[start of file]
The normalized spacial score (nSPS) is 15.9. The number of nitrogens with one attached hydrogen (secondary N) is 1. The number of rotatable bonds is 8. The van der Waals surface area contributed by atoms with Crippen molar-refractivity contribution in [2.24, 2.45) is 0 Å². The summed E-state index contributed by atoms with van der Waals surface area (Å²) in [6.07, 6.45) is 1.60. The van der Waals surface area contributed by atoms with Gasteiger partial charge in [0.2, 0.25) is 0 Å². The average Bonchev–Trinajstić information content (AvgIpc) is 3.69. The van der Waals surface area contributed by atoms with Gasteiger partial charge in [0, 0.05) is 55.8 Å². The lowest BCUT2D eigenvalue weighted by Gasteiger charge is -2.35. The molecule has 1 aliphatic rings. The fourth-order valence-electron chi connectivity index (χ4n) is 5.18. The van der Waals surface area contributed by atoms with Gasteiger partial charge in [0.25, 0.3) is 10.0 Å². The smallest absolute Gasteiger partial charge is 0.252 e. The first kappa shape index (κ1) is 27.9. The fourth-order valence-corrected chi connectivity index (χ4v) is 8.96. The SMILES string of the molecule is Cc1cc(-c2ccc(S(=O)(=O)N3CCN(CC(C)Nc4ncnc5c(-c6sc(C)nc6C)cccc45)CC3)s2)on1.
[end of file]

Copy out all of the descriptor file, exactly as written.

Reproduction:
The normalized spacial score (nSPS) is 15.9. The number of nitrogens with one attached hydrogen (secondary N) is 1. The number of rotatable bonds is 8. The van der Waals surface area contributed by atoms with Crippen molar-refractivity contribution in [2.24, 2.45) is 0 Å². The summed E-state index contributed by atoms with van der Waals surface area (Å²) in [6.07, 6.45) is 1.60. The van der Waals surface area contributed by atoms with Gasteiger partial charge in [0.2, 0.25) is 0 Å². The average Bonchev–Trinajstić information content (AvgIpc) is 3.69. The van der Waals surface area contributed by atoms with Gasteiger partial charge in [0, 0.05) is 55.8 Å². The lowest BCUT2D eigenvalue weighted by Gasteiger charge is -2.35. The molecule has 1 aliphatic rings. The fourth-order valence-electron chi connectivity index (χ4n) is 5.18. The van der Waals surface area contributed by atoms with Gasteiger partial charge in [0.25, 0.3) is 10.0 Å². The smallest absolute Gasteiger partial charge is 0.252 e. The first kappa shape index (κ1) is 27.9. The fourth-order valence-corrected chi connectivity index (χ4v) is 8.96. The SMILES string of the molecule is Cc1cc(-c2ccc(S(=O)(=O)N3CCN(CC(C)Nc4ncnc5c(-c6sc(C)nc6C)cccc45)CC3)s2)on1.